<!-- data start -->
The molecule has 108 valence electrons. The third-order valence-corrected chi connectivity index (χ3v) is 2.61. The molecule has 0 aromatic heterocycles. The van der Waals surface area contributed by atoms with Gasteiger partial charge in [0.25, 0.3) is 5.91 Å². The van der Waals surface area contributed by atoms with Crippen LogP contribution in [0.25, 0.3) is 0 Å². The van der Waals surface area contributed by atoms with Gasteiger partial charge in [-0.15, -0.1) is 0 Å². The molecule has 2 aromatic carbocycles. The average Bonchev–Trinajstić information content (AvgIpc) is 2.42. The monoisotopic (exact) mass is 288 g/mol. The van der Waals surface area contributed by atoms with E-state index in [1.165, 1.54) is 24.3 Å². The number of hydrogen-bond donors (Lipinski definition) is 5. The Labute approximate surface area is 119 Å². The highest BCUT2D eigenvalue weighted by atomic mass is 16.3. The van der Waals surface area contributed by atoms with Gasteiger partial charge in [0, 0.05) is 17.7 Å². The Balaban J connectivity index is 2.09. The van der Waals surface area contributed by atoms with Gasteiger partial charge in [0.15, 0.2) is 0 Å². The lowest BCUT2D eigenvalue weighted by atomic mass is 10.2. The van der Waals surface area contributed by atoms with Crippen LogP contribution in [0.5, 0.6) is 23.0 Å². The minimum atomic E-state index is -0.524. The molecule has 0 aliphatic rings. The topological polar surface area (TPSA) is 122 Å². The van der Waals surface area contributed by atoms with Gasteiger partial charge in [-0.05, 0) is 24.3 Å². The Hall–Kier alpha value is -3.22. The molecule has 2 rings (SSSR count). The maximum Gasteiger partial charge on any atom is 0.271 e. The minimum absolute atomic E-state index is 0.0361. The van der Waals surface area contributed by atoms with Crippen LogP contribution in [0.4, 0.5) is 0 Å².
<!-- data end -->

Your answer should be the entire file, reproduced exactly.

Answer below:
The molecule has 108 valence electrons. The third-order valence-corrected chi connectivity index (χ3v) is 2.61. The molecule has 0 aromatic heterocycles. The van der Waals surface area contributed by atoms with Gasteiger partial charge in [0.25, 0.3) is 5.91 Å². The van der Waals surface area contributed by atoms with Crippen LogP contribution in [0.25, 0.3) is 0 Å². The van der Waals surface area contributed by atoms with Gasteiger partial charge in [-0.15, -0.1) is 0 Å². The molecule has 2 aromatic carbocycles. The average Bonchev–Trinajstić information content (AvgIpc) is 2.42. The monoisotopic (exact) mass is 288 g/mol. The van der Waals surface area contributed by atoms with E-state index in [1.165, 1.54) is 24.3 Å². The number of hydrogen-bond donors (Lipinski definition) is 5. The Labute approximate surface area is 119 Å². The highest BCUT2D eigenvalue weighted by atomic mass is 16.3. The van der Waals surface area contributed by atoms with Gasteiger partial charge in [0, 0.05) is 17.7 Å². The Balaban J connectivity index is 2.09. The van der Waals surface area contributed by atoms with Gasteiger partial charge in [0.15, 0.2) is 0 Å². The lowest BCUT2D eigenvalue weighted by atomic mass is 10.2. The van der Waals surface area contributed by atoms with Crippen LogP contribution in [0.5, 0.6) is 23.0 Å². The minimum atomic E-state index is -0.524. The molecule has 0 aliphatic rings. The topological polar surface area (TPSA) is 122 Å². The van der Waals surface area contributed by atoms with Gasteiger partial charge in [-0.05, 0) is 24.3 Å². The Hall–Kier alpha value is -3.22. The molecule has 2 rings (SSSR count). The maximum Gasteiger partial charge on any atom is 0.271 e. The minimum absolute atomic E-state index is 0.0361. The van der Waals surface area contributed by atoms with Crippen LogP contribution in [0.4, 0.5) is 0 Å².